The problem with the No Child Left Behind Act is that it set out to punish the teachers and schools thought not to be working hard enough, but it has failed to address the concentrated family poverty that is frequently found in the neighborhoods whose schools are persistently said to be “failing.” Jelani Cobb’s piercing analysis of the demise of New York’s storied Jamaica High School—and the accompanying critique of today’s school reform strategy, pursued with zeal by both the Bush and Obama administrations and the big-city mayors who run their school districts through appointed school boards, is worth reading and re-reading. Cobb understands how top-down management undercuts democracy and how today’s technocratic school policies destroy the very communities that are supposed to be turned around through strategies like closing neighborhood high schools and firing teachers and principals.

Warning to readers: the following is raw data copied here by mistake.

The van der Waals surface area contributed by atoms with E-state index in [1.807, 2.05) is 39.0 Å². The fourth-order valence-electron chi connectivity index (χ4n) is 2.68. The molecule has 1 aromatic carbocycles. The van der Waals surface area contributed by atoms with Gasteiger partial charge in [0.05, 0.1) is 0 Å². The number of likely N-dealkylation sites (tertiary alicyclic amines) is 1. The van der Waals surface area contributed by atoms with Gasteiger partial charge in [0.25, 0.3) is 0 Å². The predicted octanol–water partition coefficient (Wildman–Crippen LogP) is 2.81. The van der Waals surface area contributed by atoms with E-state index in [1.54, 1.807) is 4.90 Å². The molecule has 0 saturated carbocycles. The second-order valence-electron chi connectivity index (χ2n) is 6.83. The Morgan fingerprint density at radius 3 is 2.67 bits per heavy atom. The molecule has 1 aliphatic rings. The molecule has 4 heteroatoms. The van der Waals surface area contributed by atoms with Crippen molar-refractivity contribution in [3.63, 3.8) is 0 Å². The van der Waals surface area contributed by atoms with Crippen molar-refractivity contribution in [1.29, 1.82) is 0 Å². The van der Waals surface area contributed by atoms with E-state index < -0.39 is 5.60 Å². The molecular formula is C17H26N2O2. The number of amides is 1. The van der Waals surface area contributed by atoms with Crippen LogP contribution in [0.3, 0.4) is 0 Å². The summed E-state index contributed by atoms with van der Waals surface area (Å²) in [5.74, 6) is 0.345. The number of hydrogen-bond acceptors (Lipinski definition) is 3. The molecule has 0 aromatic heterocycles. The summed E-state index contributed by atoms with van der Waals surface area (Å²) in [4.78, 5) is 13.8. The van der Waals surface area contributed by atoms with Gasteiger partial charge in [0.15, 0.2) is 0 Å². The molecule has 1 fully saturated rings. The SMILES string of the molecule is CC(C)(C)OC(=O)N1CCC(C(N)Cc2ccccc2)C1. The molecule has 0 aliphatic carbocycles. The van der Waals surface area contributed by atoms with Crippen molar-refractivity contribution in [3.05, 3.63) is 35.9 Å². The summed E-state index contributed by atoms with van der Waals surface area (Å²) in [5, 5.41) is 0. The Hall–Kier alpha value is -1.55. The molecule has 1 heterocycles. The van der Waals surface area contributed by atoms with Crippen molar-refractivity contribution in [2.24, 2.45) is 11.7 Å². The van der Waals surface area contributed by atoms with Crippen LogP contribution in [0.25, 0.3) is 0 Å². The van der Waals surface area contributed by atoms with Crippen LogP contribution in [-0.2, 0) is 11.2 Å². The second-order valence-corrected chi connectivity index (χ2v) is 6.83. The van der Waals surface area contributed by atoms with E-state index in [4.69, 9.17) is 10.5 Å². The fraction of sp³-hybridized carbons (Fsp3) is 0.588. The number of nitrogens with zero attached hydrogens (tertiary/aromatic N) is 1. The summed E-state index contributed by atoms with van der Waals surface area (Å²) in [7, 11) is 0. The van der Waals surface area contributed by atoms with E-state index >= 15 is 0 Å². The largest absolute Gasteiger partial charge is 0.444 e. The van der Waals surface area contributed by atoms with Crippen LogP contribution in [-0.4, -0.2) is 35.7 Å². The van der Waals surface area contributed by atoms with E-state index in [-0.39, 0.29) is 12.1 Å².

Here is Cobb’s analysis: “Like ‘busing’ and ‘integration,’ the language of today’s reformers often serves as a euphemism for poverty mitigation, the implicit goal that American education has fitfully attempted to achieve since Brown v. Board of Education. Both busing and school closure recognize the educational obstacles that concentrated poverty creates. But busing recognized a combination of unjust history and policy as complicit in educational failure. In the ideology of school closure, though. the lines of responsibility—of blame, really—run inward It’s not society that has failed, in this perspective. It’s the schools. In 1954, Kenneth and Mamie Clark’s arguments about the pernicious effects of racism on black children implicated white society. Sixty years later, arguments that black students associated studiousness with ‘acting white’ were seen not as evidence of the negative effects of internalized racism but as indicators of pathological self-defeat among African Americans. The onus shifted, and public policy followed. The current language of educational reform emphasizes racial ‘achievement gaps’ and ‘underperforming schools’ but also tends to approach education as if history had never happened. Integration was a flawed strategy, but it recognized the ties between racial history and educational outcomes.”